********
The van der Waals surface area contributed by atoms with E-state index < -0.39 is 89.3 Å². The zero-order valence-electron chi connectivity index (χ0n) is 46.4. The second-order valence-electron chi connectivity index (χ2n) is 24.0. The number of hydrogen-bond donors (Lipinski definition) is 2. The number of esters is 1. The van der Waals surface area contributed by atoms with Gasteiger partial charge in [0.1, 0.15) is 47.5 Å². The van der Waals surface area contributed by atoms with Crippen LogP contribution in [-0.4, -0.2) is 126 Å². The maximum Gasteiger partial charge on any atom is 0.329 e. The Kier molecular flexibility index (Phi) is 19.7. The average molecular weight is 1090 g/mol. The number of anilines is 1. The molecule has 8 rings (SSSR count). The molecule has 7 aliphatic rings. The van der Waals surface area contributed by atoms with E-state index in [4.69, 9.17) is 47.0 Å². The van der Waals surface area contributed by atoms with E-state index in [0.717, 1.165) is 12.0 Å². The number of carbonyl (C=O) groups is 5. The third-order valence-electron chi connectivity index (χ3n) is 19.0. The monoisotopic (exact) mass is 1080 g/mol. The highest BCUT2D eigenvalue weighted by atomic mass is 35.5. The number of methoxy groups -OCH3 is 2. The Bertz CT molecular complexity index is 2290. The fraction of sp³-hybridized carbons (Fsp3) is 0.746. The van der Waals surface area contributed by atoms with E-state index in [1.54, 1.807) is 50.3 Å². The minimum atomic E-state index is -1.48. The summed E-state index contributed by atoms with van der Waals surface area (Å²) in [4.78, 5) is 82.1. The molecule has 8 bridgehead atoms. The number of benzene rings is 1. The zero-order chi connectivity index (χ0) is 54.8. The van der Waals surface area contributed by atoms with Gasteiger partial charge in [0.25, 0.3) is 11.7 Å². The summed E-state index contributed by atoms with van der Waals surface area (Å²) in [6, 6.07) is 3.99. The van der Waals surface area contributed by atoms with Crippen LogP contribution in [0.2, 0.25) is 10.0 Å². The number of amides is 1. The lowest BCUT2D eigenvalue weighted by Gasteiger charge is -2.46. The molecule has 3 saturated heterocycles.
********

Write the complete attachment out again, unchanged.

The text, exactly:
The van der Waals surface area contributed by atoms with E-state index < -0.39 is 89.3 Å². The zero-order valence-electron chi connectivity index (χ0n) is 46.4. The second-order valence-electron chi connectivity index (χ2n) is 24.0. The number of hydrogen-bond donors (Lipinski definition) is 2. The number of esters is 1. The van der Waals surface area contributed by atoms with Gasteiger partial charge in [0.1, 0.15) is 47.5 Å². The van der Waals surface area contributed by atoms with Crippen LogP contribution in [-0.4, -0.2) is 126 Å². The maximum Gasteiger partial charge on any atom is 0.329 e. The Kier molecular flexibility index (Phi) is 19.7. The average molecular weight is 1090 g/mol. The number of anilines is 1. The molecule has 8 rings (SSSR count). The molecule has 7 aliphatic rings. The van der Waals surface area contributed by atoms with E-state index in [4.69, 9.17) is 47.0 Å². The van der Waals surface area contributed by atoms with E-state index in [0.717, 1.165) is 12.0 Å². The number of carbonyl (C=O) groups is 5. The third-order valence-electron chi connectivity index (χ3n) is 19.0. The monoisotopic (exact) mass is 1080 g/mol. The highest BCUT2D eigenvalue weighted by atomic mass is 35.5. The number of methoxy groups -OCH3 is 2. The Bertz CT molecular complexity index is 2290. The fraction of sp³-hybridized carbons (Fsp3) is 0.746. The van der Waals surface area contributed by atoms with E-state index in [1.54, 1.807) is 50.3 Å². The minimum atomic E-state index is -1.48. The summed E-state index contributed by atoms with van der Waals surface area (Å²) in [4.78, 5) is 82.1. The molecule has 8 bridgehead atoms. The number of benzene rings is 1. The zero-order chi connectivity index (χ0) is 54.8. The van der Waals surface area contributed by atoms with Gasteiger partial charge in [0.25, 0.3) is 11.7 Å². The summed E-state index contributed by atoms with van der Waals surface area (Å²) in [6, 6.07) is 3.99. The van der Waals surface area contributed by atoms with Crippen LogP contribution in [0.2, 0.25) is 10.0 Å². The number of amides is 1. The lowest BCUT2D eigenvalue weighted by Gasteiger charge is -2.46. The molecule has 3 saturated heterocycles.